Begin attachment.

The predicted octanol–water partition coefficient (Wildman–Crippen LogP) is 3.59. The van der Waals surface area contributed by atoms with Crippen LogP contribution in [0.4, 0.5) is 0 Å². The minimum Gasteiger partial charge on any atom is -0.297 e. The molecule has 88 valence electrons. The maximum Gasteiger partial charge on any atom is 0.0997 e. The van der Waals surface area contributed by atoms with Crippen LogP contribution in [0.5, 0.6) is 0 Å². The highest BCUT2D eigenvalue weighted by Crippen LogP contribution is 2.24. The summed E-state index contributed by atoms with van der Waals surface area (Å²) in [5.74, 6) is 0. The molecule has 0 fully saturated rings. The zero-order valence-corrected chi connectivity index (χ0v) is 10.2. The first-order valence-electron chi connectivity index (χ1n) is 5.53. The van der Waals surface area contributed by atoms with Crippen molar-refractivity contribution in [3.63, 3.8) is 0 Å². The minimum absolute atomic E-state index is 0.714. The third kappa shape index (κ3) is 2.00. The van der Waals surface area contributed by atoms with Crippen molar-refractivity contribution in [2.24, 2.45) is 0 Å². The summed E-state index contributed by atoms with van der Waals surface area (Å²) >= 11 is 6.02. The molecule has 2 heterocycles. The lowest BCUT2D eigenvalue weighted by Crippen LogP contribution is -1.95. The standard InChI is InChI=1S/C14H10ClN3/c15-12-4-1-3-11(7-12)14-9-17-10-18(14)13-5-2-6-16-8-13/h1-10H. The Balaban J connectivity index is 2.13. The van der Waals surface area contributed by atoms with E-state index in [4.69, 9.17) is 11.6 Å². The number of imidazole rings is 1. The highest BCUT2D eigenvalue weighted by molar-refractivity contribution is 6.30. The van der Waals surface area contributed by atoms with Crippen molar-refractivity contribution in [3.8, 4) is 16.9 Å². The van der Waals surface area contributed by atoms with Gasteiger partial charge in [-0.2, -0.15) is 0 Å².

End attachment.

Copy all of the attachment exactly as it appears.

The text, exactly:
The predicted octanol–water partition coefficient (Wildman–Crippen LogP) is 3.59. The van der Waals surface area contributed by atoms with Crippen LogP contribution in [0.4, 0.5) is 0 Å². The minimum Gasteiger partial charge on any atom is -0.297 e. The molecule has 88 valence electrons. The maximum Gasteiger partial charge on any atom is 0.0997 e. The van der Waals surface area contributed by atoms with Crippen LogP contribution in [0.5, 0.6) is 0 Å². The highest BCUT2D eigenvalue weighted by Crippen LogP contribution is 2.24. The summed E-state index contributed by atoms with van der Waals surface area (Å²) in [5.74, 6) is 0. The molecule has 0 fully saturated rings. The zero-order valence-corrected chi connectivity index (χ0v) is 10.2. The first-order valence-electron chi connectivity index (χ1n) is 5.53. The van der Waals surface area contributed by atoms with Crippen molar-refractivity contribution in [3.63, 3.8) is 0 Å². The minimum absolute atomic E-state index is 0.714. The third kappa shape index (κ3) is 2.00. The van der Waals surface area contributed by atoms with Crippen molar-refractivity contribution in [2.24, 2.45) is 0 Å². The summed E-state index contributed by atoms with van der Waals surface area (Å²) >= 11 is 6.02. The molecule has 2 heterocycles. The lowest BCUT2D eigenvalue weighted by Crippen LogP contribution is -1.95. The standard InChI is InChI=1S/C14H10ClN3/c15-12-4-1-3-11(7-12)14-9-17-10-18(14)13-5-2-6-16-8-13/h1-10H. The Balaban J connectivity index is 2.13. The van der Waals surface area contributed by atoms with E-state index in [4.69, 9.17) is 11.6 Å². The number of imidazole rings is 1. The highest BCUT2D eigenvalue weighted by molar-refractivity contribution is 6.30. The van der Waals surface area contributed by atoms with Crippen molar-refractivity contribution in [3.8, 4) is 16.9 Å². The van der Waals surface area contributed by atoms with Gasteiger partial charge in [-0.2, -0.15) is 0 Å².